April 24, 2014
Long, worn curls of salt-and-pepper hair suggest that Matt Mabis is a free spirit who has collected a rich history of story and adventure. The wrinkles on his face, set aglow by the twinkle in his eye, leave no doubt that he walks the earth sharing kindness and nurturing the lives of those he meets. He is a man who rides the wave and lets the current of life push him in new directions. Nudged by fate, Mabis ended up working as an instructor on the teaching staff at the University of Saint Francis School of Creative Arts. Interestingly, he attends the same school as a full-time student working to earn his Bachelors of Fine Art in sculpture.
The path that Mabis followed to this point could be compared to that of an Escher labyrinth, with zigs and zags that lead to dead ends and suddenly flip course, escorting Mabis to interesting opportunity.
Like most artists, Mabis followed his creative spirit at a young age. He had a deep interest in Native American culture and remembers building small figures out of clay harvested from a nearby pond, then wrapping them in foil before tucking them into the fire stoked by his woodworking father. He learned about craftsmanship from his parents and followed his own muse to blaze a new trail. He put in years toward his BFA, but as a self-proclaimed wild student the money ran out before the degree was earned.
Without a plan, he stepped into the working world. As a young adult, Mabis seemed to be up for just about anything that could add to his skill set and bring him new knowledge. He worked 13 years in a glass factory which, because it required “no thinking,” allowed his mind to wander and dream about the possibilities that his future might hold. Mabis spent 15 years building sets and costumes for a community theater and even tried his hand at landscaping and cabinet making.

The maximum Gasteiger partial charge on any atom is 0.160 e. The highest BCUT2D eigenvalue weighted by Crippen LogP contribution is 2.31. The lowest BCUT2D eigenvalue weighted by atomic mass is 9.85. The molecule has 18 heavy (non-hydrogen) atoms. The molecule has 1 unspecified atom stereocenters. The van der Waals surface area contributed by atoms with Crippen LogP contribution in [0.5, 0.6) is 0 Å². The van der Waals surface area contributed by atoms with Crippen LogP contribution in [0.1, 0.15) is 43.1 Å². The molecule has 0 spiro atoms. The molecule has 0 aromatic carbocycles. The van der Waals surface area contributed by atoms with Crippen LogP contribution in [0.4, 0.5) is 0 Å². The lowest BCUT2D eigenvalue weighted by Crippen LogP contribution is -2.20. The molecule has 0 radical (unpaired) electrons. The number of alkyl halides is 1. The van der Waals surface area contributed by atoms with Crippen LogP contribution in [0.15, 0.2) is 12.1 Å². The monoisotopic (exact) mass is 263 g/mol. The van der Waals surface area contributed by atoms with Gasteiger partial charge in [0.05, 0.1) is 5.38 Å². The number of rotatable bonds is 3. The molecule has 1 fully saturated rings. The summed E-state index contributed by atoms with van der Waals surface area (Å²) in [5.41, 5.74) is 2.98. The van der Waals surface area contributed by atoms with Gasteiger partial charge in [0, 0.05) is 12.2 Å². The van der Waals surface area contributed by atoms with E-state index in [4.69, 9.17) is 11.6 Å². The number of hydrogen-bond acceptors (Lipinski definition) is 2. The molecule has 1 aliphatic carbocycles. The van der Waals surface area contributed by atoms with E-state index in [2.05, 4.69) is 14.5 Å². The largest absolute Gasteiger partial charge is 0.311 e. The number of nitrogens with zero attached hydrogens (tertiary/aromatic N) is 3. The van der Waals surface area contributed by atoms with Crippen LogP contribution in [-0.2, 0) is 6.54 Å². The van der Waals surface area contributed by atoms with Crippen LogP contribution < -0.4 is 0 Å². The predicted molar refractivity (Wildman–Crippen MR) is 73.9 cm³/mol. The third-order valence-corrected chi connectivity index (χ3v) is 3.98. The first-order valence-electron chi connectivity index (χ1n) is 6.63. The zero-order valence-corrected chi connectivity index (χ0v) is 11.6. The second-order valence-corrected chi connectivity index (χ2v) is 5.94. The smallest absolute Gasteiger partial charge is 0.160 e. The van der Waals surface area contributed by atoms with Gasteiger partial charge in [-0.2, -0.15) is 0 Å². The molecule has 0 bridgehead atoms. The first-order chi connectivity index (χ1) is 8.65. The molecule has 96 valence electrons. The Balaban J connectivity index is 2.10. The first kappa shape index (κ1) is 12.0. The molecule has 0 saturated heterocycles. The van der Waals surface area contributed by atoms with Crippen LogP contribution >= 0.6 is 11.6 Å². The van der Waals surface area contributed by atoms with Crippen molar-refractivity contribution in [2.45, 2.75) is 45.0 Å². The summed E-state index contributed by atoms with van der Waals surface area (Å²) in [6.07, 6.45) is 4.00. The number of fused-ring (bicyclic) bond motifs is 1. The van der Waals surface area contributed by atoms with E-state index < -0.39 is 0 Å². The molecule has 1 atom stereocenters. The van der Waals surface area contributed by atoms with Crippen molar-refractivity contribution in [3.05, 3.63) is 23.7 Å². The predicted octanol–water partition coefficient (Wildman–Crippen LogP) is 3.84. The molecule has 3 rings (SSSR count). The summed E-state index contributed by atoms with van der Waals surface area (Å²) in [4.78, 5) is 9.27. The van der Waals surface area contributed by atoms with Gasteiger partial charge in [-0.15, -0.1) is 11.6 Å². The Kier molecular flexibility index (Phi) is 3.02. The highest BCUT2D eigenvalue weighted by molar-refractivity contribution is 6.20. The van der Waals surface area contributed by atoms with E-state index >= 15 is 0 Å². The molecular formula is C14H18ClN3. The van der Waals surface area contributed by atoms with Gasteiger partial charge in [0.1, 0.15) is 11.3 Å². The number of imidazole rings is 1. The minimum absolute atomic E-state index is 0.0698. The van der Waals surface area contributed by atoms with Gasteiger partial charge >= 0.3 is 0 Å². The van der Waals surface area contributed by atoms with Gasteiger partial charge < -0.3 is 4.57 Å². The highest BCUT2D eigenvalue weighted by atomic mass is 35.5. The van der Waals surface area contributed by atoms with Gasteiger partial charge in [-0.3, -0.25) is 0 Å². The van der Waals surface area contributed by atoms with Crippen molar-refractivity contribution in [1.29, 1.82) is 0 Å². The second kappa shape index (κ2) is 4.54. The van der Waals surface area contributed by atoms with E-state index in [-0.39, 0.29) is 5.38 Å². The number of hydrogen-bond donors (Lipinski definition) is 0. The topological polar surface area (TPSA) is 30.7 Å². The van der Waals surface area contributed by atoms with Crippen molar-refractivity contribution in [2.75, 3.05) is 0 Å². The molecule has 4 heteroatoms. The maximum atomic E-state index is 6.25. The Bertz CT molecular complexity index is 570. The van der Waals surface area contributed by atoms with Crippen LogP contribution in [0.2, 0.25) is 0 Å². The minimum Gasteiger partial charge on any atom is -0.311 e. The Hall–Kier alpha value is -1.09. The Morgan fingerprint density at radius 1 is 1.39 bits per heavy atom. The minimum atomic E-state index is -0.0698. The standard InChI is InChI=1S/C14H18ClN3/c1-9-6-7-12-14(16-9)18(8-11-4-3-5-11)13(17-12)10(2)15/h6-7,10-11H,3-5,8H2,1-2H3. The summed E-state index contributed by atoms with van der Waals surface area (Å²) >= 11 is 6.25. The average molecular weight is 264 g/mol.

The twists and turns of life eventually led Mabis to fiber arts. He learned about the cycle of wool and with his revered life partner, Jamie Stark, began operating the fiber processing company, The Wooly Knob Fiber Mill in Laotto
Stark and Mabis worked their fingers raw building their business. “People sent us their animal fiber. We washed and carded it, then sent it back.”
Sounds simple enough, until you hear the details. Raw animal fiber is filled with mud, grass, bugs and clumps of manure and needs to be meticulously cleaned by hand – “monkey picked,” as Stark and Mabis like to say. To keep the tedious and exhausting work lighthearted, they named the fleeces after Hollywood notables: next up for monkey picking, Lola Fa Lama.
The process at the mill is as natural as it gets. Commercial processing involves scouring the fiber in sulfuric acid “to remove all the yuck,” said Mabis. “For us, we don’t want to deal with the acid. We hand pick and send it through the machines to knock it out.”
At one point Mabis and Stark found themselves collecting fiber from artists at 12 fiber festivals each season. Working at full capacity, they pumped out 13 tons of fiber a year. Additionally, they conceptualized and organized the now popular, annual Salomon Farms Fiber Arts Festival and absorbed every bit of information they could about the fiber process. The workload became overwhelming and now the mill only works with cleaned wool on a limited capacity.
The experience and reputation Mabis earned at the mill led to an unexpected opportunity. One day, out of the blue, an email arrived from Saint Francis University asking if he would be interested in teaching.
“I thought it was a joke,” said Mabis. “I called them and they asked if I could come in the next day and bring some of my stuff. I didn’t really have much to show, but I grabbed what I had, a few small rugs and some fiber, and went in at 4 [o’clock] the next day.”